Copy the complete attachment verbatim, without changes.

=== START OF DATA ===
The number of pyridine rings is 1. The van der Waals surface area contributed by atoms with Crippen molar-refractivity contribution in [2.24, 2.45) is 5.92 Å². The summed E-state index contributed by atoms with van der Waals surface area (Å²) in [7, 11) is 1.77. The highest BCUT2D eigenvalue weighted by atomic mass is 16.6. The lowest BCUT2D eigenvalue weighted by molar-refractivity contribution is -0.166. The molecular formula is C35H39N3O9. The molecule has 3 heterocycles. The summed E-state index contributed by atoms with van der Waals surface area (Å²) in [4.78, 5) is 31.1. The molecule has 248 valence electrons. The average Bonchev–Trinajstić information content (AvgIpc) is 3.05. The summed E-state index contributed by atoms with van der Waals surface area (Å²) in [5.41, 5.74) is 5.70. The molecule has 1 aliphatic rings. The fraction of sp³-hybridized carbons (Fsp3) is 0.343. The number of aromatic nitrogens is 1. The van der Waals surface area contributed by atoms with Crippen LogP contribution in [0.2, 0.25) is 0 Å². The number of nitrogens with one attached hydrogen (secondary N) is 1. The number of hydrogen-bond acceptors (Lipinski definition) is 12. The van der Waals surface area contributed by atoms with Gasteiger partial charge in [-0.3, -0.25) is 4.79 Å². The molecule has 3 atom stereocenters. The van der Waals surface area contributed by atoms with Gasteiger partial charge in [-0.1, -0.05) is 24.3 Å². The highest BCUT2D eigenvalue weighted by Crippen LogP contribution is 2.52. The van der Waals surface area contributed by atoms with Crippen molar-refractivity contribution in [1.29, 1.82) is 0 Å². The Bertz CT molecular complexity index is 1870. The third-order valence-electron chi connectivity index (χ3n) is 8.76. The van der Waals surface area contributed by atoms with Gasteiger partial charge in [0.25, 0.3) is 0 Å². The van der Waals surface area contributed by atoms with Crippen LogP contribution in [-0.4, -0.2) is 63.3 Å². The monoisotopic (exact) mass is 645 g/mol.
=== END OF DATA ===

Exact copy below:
The number of pyridine rings is 1. The van der Waals surface area contributed by atoms with Crippen molar-refractivity contribution in [2.24, 2.45) is 5.92 Å². The summed E-state index contributed by atoms with van der Waals surface area (Å²) in [7, 11) is 1.77. The highest BCUT2D eigenvalue weighted by atomic mass is 16.6. The lowest BCUT2D eigenvalue weighted by molar-refractivity contribution is -0.166. The molecular formula is C35H39N3O9. The molecule has 3 heterocycles. The summed E-state index contributed by atoms with van der Waals surface area (Å²) in [4.78, 5) is 31.1. The molecule has 248 valence electrons. The average Bonchev–Trinajstić information content (AvgIpc) is 3.05. The summed E-state index contributed by atoms with van der Waals surface area (Å²) in [5.41, 5.74) is 5.70. The molecule has 1 aliphatic rings. The fraction of sp³-hybridized carbons (Fsp3) is 0.343. The number of aromatic nitrogens is 1. The van der Waals surface area contributed by atoms with Crippen LogP contribution in [0.2, 0.25) is 0 Å². The number of nitrogens with one attached hydrogen (secondary N) is 1. The number of hydrogen-bond acceptors (Lipinski definition) is 12. The van der Waals surface area contributed by atoms with Gasteiger partial charge in [-0.3, -0.25) is 4.79 Å². The molecule has 3 atom stereocenters. The van der Waals surface area contributed by atoms with Gasteiger partial charge in [-0.1, -0.05) is 24.3 Å². The highest BCUT2D eigenvalue weighted by Crippen LogP contribution is 2.52. The van der Waals surface area contributed by atoms with Crippen molar-refractivity contribution in [1.29, 1.82) is 0 Å². The Bertz CT molecular complexity index is 1870. The third-order valence-electron chi connectivity index (χ3n) is 8.76. The van der Waals surface area contributed by atoms with Gasteiger partial charge in [0.25, 0.3) is 0 Å². The van der Waals surface area contributed by atoms with Crippen LogP contribution in [-0.4, -0.2) is 63.3 Å². The monoisotopic (exact) mass is 645 g/mol.